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Tracy Morgan’s accident: Will the actor’s diabetes complicate recovery?

tracy morgan red jacket reuters.jpg

November 3, 2012. Actor Tracy Morgan speaks during the taping of the Spike TV special tribute "Eddie Murphy: One Night Only" at the Saban theatre in Beverly Hills, California. (Reuters)

As actor and comedian Tracy Morgan recovers from the traumatic injuries he suffered during a car accident on Saturday, his prognosis may be complicated by the fact that he suffers from  diabetes, according to one expert.

The “30 Rock” star underwent surgery Sunday to treat a broken leg, and also sustained a broken femur, broken nose, and several broken ribs during the accident. While it had been rumored that Morgan may lose his leg, his representative said the claims were false.

For a patient like Morgan, who suffers from diabetes, medical personnel must pay special attention to monitoring blood sugar levels and mitigating the risk of infection while treating traumatic injuries, Dr. Laurence Kennedy, an endocrinologist and chairman of the department of endocrinology, diabetes and metabolism at Cleveland Clinic in Ohio, told FoxNews.com. Kennedy is not involved with Morgan’s recovery.

“Getting broken bones is very stressful in that it leads to an outpouring of counterregulatory hormones, like adrenaline [and] cortisol, that push up the blood sugar level,” Kennedy said. “In someone with diabetes, one might expect that serious injuries would result in higher blood sugars than they have been experiencing recently.”

Patients in emergency surgery situations are typically treated with insulin to regulate blood sugar. If a patient has Type 1 diabetes, they will already be on treatment with insulin. Patients with Type 2 diabetes may not be on insulin at the time of hospital admission, but will almost certainly need to be treated with insulin during the admission, Kennedy said. Good control of blood sugar levels around the time of surgery helps reduce the likelihood of infection, he noted. Other short-term complications could include dehydration and decreased kidney function.

Type 2 diabetes is often accompanied by high blood pressure, cholesterol and triglyceride levels, all risk factors for generalized vascular disease.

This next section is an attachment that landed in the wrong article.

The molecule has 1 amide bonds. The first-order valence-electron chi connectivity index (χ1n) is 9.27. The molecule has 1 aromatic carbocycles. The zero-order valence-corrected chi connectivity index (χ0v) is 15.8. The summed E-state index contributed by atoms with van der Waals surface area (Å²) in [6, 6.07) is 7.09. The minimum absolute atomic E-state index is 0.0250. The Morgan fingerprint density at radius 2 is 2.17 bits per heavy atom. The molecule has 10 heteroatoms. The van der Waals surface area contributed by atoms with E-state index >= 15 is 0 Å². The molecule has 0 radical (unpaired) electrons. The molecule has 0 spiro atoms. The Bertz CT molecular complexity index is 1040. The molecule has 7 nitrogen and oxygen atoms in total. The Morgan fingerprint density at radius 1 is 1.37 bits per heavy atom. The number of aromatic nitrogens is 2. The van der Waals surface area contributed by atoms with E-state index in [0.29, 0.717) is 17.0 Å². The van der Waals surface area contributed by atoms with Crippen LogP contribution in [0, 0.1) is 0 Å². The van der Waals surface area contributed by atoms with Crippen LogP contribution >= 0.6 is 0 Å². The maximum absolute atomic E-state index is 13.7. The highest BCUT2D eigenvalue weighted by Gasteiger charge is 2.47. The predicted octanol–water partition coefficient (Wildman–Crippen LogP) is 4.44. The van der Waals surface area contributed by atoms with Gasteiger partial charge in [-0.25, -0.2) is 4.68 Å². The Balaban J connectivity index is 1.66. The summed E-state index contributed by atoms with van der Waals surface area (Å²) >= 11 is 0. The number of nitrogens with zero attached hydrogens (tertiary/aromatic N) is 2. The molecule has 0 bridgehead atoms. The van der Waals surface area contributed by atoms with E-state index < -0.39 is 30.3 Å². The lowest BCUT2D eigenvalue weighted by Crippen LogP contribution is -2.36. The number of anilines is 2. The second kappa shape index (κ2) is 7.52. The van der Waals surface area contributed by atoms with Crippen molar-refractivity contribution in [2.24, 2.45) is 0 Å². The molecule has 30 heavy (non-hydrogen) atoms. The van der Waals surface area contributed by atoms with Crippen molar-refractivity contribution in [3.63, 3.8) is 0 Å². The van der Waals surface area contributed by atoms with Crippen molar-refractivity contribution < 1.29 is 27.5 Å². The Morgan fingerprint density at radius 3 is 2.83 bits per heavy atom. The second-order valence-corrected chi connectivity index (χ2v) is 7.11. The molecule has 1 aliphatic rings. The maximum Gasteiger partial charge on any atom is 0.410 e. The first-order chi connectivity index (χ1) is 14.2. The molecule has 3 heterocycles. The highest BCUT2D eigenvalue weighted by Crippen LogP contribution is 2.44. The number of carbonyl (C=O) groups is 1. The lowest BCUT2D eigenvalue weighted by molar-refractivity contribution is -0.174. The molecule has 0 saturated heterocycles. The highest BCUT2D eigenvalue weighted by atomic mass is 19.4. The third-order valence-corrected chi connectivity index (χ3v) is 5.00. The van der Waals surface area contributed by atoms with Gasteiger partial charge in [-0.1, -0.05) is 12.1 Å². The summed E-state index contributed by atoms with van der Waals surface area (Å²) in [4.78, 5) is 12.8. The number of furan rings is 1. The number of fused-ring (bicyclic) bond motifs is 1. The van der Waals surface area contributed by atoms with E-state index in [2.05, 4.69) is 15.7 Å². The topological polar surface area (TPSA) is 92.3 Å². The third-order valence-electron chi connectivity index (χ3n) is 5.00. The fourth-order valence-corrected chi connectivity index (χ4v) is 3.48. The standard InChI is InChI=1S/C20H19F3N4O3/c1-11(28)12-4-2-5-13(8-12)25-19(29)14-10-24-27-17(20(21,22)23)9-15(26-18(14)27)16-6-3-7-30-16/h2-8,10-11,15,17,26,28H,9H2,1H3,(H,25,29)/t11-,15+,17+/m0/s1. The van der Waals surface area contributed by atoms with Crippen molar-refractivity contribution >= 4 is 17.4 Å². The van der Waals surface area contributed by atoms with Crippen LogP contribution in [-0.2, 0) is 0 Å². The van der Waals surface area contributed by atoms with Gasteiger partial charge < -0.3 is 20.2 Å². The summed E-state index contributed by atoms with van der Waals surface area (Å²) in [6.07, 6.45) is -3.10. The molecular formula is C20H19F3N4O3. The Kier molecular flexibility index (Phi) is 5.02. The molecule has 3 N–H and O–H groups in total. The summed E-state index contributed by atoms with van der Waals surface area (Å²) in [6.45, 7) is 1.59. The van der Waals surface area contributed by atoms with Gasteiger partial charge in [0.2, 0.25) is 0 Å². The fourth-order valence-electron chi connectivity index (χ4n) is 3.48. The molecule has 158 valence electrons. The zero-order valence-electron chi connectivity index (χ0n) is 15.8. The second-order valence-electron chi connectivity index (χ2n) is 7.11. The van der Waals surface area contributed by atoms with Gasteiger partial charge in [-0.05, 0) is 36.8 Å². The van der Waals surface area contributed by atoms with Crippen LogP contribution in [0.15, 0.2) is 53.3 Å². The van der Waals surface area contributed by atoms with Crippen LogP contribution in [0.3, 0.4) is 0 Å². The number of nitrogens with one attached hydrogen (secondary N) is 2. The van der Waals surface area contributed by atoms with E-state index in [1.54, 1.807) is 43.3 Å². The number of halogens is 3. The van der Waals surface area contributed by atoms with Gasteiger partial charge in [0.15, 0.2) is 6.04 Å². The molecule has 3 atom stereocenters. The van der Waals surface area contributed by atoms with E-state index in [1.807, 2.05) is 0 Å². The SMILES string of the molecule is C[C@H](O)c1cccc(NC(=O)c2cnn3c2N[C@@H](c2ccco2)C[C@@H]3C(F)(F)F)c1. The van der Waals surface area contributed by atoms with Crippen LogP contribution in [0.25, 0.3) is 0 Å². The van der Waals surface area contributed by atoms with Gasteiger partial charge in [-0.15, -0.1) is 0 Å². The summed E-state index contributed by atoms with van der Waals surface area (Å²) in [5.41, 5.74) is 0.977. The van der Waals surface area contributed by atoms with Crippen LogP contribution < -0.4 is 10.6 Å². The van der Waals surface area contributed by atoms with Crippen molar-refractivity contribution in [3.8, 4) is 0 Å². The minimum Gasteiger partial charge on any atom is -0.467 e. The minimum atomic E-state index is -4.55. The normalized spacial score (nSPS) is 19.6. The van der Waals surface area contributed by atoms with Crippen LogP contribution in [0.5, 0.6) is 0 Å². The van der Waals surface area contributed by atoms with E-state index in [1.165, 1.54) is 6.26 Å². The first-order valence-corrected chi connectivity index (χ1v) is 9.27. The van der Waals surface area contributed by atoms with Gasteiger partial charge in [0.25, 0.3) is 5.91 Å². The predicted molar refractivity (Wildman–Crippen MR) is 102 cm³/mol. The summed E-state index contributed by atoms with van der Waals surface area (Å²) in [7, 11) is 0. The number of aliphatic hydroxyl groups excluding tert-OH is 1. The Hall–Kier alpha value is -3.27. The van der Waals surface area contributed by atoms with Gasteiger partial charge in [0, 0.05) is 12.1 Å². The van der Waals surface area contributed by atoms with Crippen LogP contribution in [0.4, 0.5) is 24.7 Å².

“[The hospital] would need to look very carefully to make absolutely sure that someone has adequate heart function, doesn’t have undiagnosed coronary heart disease, and make sure the heart is pumping satisfactorily,” Kennedy said. “That would be a major issue as far as that’s concerned.”

Morgan also underwent a kidney transplant in December 2010 – which may further complicate some of his treatments. According to Kennedy, most patients who have undergone a kidney transplant take long term, low dose steroids, which may complicate any future surgeries.

“In a normal situation, when someone perfectly healthy has a fracture or accident and requires treatment or surgery, their body’s adrenal glands automatically produce higher levels of cortisol to help the body respond to the stress of the situation,” Kennedy said. “If you’re being treated long term with steroids, your body is unable to respond this way. Therefore doctors have to respond on your behalf by increasing the amount of steroids a patient is given,”

Administering increased levels of steroids slightly complicates the body’s ability to regulate blood sugar, because high levels of steroids can increase blood sugar levels. However, this type of complication is relatively easy to manage, Kennedy said.

Fortunately, modern medical care and treatments offer an an optimistic outlook for diabetes patients after injury and surgery, Kennedy said.

“As a general rule, it’s probably fair to say that a history of diabetes would put you at greater risk of a not-so-good an outcome than if you don’t have a history of diabetes, but yet the majority with a history of diabetes, even complicated, will come through situation like this well with appropriate management,” he said.